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Stories

When reading these stories, we must understand that many indigenous languages in Canada are based on animate and inanimate ways of thinking and speaking. In others words, all creation is either alive or not alive. Everything has a spirit (animate) or no spirit (inanimate), but each has a purpose, a gift that contributes to the well being of the living community. Although there are many diverse languages and peoples they all share a common belief that “we are all related.” All life forms were created equal. As you will see in the following stories, animals and birds speak, sing, teach, and communicate with people and each other.

 

The Braid of History
The myths of Aboriginal cultures and the three types of stories with which the First Nations relate and carry on their history.
The Earth World
A woman from the sky draws on the treasures of the ocean - and her animal friends - to form the Earth in this ancient Creation myth.
The Vision of Tailfeather Woman
The white man's war against the Aboriginal people is brought to a halt in this tale of the birth of the Powwow drum.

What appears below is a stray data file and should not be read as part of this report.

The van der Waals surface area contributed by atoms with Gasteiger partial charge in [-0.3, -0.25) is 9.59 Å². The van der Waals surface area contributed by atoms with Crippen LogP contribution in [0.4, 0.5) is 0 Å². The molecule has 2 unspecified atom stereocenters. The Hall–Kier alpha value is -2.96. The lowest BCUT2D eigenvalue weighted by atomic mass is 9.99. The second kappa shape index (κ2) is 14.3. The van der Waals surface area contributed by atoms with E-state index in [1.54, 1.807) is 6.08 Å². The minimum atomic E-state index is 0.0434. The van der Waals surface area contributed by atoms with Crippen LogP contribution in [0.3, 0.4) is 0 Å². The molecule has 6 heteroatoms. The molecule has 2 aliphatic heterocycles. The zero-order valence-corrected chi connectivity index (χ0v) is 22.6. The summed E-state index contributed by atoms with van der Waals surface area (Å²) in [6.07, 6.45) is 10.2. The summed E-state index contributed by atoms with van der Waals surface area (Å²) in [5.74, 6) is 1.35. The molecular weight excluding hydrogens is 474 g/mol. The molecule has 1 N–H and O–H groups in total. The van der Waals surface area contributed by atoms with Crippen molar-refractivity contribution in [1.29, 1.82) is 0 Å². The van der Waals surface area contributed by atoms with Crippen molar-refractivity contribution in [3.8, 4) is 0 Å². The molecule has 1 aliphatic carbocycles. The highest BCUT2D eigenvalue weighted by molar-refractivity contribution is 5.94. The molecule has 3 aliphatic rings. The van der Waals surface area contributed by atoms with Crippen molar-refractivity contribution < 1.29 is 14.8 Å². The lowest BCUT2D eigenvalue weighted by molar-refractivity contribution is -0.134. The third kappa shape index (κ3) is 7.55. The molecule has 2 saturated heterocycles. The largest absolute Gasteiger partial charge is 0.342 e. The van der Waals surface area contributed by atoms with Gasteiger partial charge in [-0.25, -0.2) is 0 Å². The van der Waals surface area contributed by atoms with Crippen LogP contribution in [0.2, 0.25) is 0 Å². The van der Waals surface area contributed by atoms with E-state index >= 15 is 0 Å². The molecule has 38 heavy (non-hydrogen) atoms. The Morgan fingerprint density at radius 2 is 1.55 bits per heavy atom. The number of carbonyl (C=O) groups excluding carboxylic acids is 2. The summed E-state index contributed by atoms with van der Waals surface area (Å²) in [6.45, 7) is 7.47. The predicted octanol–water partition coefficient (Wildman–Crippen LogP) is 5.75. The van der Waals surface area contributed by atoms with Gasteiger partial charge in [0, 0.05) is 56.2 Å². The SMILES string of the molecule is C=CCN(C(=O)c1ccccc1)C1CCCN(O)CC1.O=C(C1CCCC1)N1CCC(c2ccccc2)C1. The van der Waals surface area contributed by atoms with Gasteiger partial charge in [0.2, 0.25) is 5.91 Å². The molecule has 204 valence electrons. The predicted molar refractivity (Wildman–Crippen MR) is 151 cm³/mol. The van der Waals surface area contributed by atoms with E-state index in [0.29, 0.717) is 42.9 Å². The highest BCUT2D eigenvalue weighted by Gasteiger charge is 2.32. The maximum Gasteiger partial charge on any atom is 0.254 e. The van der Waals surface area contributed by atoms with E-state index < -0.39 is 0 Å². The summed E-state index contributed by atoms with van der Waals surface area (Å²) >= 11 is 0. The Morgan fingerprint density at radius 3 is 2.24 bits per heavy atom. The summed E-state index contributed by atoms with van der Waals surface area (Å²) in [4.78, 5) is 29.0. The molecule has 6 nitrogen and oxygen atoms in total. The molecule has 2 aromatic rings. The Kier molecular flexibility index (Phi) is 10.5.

The Creation
The Ojibwe creation story richly illustrated.
Crow Indian Water Medicine
A man's desire for revenge instead leads him to learn the secrets of plenty in this story which explains the origins of the Sun Dance.
The Lord of the Sky
An old chief visits his anger upon the earth.
Elderberry Flute Song
The song of the flute weaves a spell of creation in this poem by Peter Blue Cloud.
Hiwatha
A young boy creates the music of his people from the sounds of nature.
The Power of the Drum
A personal story illustrates the healing powers of music.

 

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